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Photo by VCG/VCG via Getty Images

Canadian prosecutors on Friday laid out a series of fraud charges that led to the recent arrest of Huawei chief financial officer Wanzhou Meng, possibly setting the stage for her extradition to the United States.

Why it matters: Meng's arrest and possible extradition has become a flash point in trade tensions between the U.S. and Canada, as Huawei is one of China's most highly-valued technology companies.

CNBC's Deirdre Bosa is in the Vancouver courtroom, and tweeted out some of the allegations:

The result, according to Canadian prosecutors, is that Meng's alleged deceit caused several financial institutions to violate Iranian sanctions, thus opening themselves up to possible fines.

  • They also said that each charge could subject her to up to 30 years in prison, and that she's intentionally been avoiding visits to the U.S. since first learning of the investigation into Skycom in March 2017 (despite having a son attend an American college).
  • Meng's attorneys strongly disputed the allegations.

China had previously demanded her return, calling the arrest a violation of human rights, and there have been accusations that the U.S. is using Meng as a pawn in trade negotiations.

The court has not yet ruled on whether or not Meng will receive bail, a denial of which would likely set up an extradition proceeding. We'll update this story when more information becomes available.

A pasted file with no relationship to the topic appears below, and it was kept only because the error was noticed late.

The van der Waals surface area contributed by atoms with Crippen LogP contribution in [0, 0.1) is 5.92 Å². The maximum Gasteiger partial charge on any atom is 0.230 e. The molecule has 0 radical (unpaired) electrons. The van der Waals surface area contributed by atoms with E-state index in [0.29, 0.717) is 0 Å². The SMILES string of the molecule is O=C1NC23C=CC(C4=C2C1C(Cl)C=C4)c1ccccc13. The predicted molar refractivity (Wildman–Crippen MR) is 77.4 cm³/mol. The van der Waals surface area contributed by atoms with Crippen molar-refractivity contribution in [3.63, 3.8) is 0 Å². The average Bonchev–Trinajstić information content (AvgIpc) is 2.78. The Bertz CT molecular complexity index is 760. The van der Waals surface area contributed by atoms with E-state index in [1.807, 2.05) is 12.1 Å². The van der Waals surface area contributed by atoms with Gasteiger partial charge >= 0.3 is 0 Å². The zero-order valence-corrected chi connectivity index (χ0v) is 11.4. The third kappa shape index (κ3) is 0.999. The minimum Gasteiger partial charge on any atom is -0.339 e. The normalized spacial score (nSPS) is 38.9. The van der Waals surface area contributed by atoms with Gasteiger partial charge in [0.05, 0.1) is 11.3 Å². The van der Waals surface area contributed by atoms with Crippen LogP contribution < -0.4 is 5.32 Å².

Go deeper: After Huawei arrest, experts say China could retaliate

Go deeper

Updated 4 hours ago - World

Over 3,000 detained in protests across Russia demanding Navalny's release

Russian police officers beat protestesters at a rally against of jailing of oppositon leader Alexei Navalny in Moscow on Saturday. Photo: Mikhail Svetlov/Getty Images

Police in Russia on Saturday arrested more than 3,300 people as protesters nationwide demanded that opposition leader Alexey Navalny be released from jail.

Details: Demonstrations began in the eastern regions of Russia and spread west to more than 60 cities.

Updated 6 hours ago - Politics & Policy

Arizona Republicans censure Cindy McCain and GOP governor

Combination images of Cindy McCain and Gov. Doug Ducey. Photo: FilmMagic/FilmMagic for U.S.VETS/Michael Brochstein/SOPA Images/LightRocket via Getty Images

Arizona Republican Party members voted on Saturday to censure prominent GOP figures Cindy McCain, Gov. Doug Ducey and former Sen. Jeff Flake (R-Ariz.), who've all faced clashes with former President Trump.

Why it matters: Although the resolution is symbolic, this move plus the re-election of the Trump-endorsed Kelli Ward as state GOP chair shows the strong hold the former president has on the party in Arizona, despite President Biden winning the state in the 2020 election.

Updated 9 hours ago - Politics & Policy

Coronavirus dashboard

Illustration: Eniola Odetunde/Axios

  1. Health: Most vulnerable Americans aren't getting enough vaccine information — Fauci says Trump administration's lack of facts on COVID "very likely" cost lives.
  2. Education: Schools face an uphill battle to reopen during the pandemic.
  3. Vaccine: Florida requiring proof of residency to get vaccine — CDC extends interval between vaccine doses for exceptional cases.
  4. World: Hong Kong puts tens of thousands on lockdown as cases surge — Pfizer to supply 40 million vaccine doses to lower-income countries — Brazil begins distributing AstraZeneca vaccine.
  5. Sports: 2021 Tokyo Olympics hang in the balance.
  6. 🎧 Podcast: Carbon Health's CEO on unsticking the vaccine bottleneck.